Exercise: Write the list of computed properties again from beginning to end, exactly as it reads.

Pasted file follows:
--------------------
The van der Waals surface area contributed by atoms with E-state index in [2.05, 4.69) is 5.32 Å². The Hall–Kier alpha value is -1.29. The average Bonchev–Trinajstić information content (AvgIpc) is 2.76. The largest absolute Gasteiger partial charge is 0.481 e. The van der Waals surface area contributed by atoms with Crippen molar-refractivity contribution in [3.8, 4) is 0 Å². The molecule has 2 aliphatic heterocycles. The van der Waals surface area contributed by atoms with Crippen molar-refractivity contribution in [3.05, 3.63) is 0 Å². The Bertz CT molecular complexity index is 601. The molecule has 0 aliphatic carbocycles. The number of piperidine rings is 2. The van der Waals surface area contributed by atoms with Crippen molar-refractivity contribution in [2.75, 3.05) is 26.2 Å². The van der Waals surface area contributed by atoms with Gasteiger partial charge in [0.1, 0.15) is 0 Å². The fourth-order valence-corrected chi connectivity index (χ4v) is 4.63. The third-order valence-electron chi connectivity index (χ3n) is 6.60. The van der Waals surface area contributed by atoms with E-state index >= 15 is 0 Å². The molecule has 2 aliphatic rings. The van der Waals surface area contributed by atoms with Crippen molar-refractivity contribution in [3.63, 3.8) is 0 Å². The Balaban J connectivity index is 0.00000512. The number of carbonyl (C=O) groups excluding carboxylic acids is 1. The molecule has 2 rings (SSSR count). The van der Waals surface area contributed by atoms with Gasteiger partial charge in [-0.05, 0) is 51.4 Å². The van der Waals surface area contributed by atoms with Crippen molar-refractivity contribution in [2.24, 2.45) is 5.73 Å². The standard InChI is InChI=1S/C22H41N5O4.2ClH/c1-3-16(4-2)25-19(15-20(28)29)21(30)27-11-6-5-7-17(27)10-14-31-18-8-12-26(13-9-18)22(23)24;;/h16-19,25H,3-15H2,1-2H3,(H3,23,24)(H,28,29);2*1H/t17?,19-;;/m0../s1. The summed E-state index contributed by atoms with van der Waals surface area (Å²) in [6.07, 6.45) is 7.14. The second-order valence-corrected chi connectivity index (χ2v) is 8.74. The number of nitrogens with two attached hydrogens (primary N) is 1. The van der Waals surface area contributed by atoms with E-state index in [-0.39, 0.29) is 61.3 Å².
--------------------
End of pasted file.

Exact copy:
The van der Waals surface area contributed by atoms with E-state index in [2.05, 4.69) is 5.32 Å². The Hall–Kier alpha value is -1.29. The average Bonchev–Trinajstić information content (AvgIpc) is 2.76. The largest absolute Gasteiger partial charge is 0.481 e. The van der Waals surface area contributed by atoms with Crippen molar-refractivity contribution in [3.8, 4) is 0 Å². The molecule has 2 aliphatic heterocycles. The van der Waals surface area contributed by atoms with Crippen molar-refractivity contribution in [3.05, 3.63) is 0 Å². The Bertz CT molecular complexity index is 601. The molecule has 0 aliphatic carbocycles. The number of piperidine rings is 2. The van der Waals surface area contributed by atoms with Crippen molar-refractivity contribution in [2.75, 3.05) is 26.2 Å². The van der Waals surface area contributed by atoms with Gasteiger partial charge in [0.1, 0.15) is 0 Å². The fourth-order valence-corrected chi connectivity index (χ4v) is 4.63. The third-order valence-electron chi connectivity index (χ3n) is 6.60. The van der Waals surface area contributed by atoms with E-state index >= 15 is 0 Å². The molecule has 2 aliphatic rings. The van der Waals surface area contributed by atoms with Crippen molar-refractivity contribution in [3.63, 3.8) is 0 Å². The Balaban J connectivity index is 0.00000512. The number of carbonyl (C=O) groups excluding carboxylic acids is 1. The molecule has 2 rings (SSSR count). The van der Waals surface area contributed by atoms with Gasteiger partial charge in [-0.05, 0) is 51.4 Å². The van der Waals surface area contributed by atoms with Crippen molar-refractivity contribution in [2.24, 2.45) is 5.73 Å². The standard InChI is InChI=1S/C22H41N5O4.2ClH/c1-3-16(4-2)25-19(15-20(28)29)21(30)27-11-6-5-7-17(27)10-14-31-18-8-12-26(13-9-18)22(23)24;;/h16-19,25H,3-15H2,1-2H3,(H3,23,24)(H,28,29);2*1H/t17?,19-;;/m0../s1. The summed E-state index contributed by atoms with van der Waals surface area (Å²) in [6.07, 6.45) is 7.14. The second-order valence-corrected chi connectivity index (χ2v) is 8.74. The number of nitrogens with two attached hydrogens (primary N) is 1. The van der Waals surface area contributed by atoms with E-state index in [-0.39, 0.29) is 61.3 Å².